overflowing AIDS ward in Lesotho,
Botswana, Namibia, South Africa,
you are like a wraith glimpsed in water.
Your children are watchful, still.

An aide gives each woman a stone to hold
before she dies.  This will be the children’s
inheritance: Mother’s stone enshrined
in Grandmother’s hut.

If you are the child, hear the gull cries.  Watch
your stone arc and fall.  Try to count the ripples.


CJ Muchhala‘s poetry and fiction have appeared in anthologies, art exhibits, print and on-line journals, on CD-ROM and audio CD. Her work has been nominated for the Best of Net award and twice for the Pushcart Prize, has been collected in the chapbook Traveling Without a Map, and was part of the art/poetry collaboration Threaded Metaphors IV: Text & Textiles which was on display at the 2013 Southeast Wisconsin Book Festival. Look for new poems in the anthologies Echolocations (Cowfeather Press), Soundings (Caravaggio Press), and Wisconsin Poets Calendar 2016. She lives in Shorewood, Wisconsin.

Another Brightness

By KC Trommer

She could always imagine the child
and now it hovers inside, betrays its surprise.
Since June, her body has shown outside
what she wanted to contain. Her body is a window
closed first by fear, then boredom, now suddenly opening—
It has her, all right. She marshals toward the day.

Better to be a different sort of woman, she thinks. One day
she might get there, embrace it all, resist nothing, hold the child.
But for now, it’s too sudden. They see it as an opening:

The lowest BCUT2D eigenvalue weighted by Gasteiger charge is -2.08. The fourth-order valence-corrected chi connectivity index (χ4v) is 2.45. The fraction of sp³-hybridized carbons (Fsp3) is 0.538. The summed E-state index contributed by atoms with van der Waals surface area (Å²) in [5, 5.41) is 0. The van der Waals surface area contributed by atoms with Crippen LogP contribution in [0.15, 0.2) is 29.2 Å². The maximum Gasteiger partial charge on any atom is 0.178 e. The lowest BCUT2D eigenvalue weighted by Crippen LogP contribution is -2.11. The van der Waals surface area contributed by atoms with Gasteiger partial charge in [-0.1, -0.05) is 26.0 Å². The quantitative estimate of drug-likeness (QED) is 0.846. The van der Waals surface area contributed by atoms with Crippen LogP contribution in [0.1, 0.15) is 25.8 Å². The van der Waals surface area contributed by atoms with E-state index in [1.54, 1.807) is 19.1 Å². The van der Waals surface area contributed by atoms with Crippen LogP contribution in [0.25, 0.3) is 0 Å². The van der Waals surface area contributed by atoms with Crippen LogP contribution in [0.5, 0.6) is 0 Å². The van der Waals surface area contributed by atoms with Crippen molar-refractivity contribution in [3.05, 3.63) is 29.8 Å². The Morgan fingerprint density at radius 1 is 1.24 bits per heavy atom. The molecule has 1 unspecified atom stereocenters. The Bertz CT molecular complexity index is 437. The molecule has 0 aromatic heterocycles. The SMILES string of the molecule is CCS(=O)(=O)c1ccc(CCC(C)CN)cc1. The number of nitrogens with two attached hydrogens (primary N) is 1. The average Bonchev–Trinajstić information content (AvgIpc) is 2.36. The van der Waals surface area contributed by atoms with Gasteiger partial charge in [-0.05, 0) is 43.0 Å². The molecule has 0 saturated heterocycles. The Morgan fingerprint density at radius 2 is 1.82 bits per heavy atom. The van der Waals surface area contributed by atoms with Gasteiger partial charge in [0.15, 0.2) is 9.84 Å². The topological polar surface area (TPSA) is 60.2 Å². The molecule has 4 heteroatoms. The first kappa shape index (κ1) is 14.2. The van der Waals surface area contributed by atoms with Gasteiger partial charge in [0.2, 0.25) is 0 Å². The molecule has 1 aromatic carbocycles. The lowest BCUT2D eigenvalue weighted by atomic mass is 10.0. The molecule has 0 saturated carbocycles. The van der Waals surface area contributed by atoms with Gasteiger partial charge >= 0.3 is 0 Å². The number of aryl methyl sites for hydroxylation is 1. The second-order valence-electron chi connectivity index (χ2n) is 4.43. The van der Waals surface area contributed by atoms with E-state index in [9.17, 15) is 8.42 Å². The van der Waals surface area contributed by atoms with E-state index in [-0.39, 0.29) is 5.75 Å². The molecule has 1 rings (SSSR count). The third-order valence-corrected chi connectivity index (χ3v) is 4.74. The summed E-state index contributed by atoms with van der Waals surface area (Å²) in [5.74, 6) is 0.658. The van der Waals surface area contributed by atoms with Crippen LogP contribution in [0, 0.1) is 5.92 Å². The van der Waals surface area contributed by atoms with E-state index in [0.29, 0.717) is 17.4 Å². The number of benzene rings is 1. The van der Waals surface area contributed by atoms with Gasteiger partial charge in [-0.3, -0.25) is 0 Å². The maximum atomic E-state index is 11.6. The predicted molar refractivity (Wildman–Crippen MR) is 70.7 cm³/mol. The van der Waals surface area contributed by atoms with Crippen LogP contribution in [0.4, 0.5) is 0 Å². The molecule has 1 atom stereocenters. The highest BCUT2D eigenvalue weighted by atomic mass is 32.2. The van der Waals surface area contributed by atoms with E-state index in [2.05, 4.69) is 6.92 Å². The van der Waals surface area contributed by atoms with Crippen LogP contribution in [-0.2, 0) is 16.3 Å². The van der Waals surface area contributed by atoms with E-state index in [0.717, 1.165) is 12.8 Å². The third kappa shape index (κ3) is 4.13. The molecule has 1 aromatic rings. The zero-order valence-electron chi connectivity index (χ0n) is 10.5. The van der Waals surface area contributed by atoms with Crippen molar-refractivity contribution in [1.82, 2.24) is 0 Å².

now the fix is in, now she will stop with the surprises.
They cannot wait to tamp her down, even as she opens the windows
that could ghost her away. She knows there is an outside

they want her to forget. The apartment collapses outside
in, the plates and cups leaning away from the light of day.
Give that girl something to hold on to as she leans out the window
to see the tops of trees, all the while feeling the child
coming. Her husband says nothing’s a surprise;
this was what they wanted. For him, it’s an opening,

but for her, it’s a door she can never shut. She marvels at the opening,
what it lets out. She wants what she thinks is outside
her, to trust herself and welcome the surprise—
Her head drags through the day,
and she cannot lift it, though she wants to say, “Here, child.”
to reassure it, herself. The blinds come down over the windows.

Alone, the city alights over the trees, windows
framing the solitude where once for her opening
seemed the only way. Now she folds her arms, thinks of the child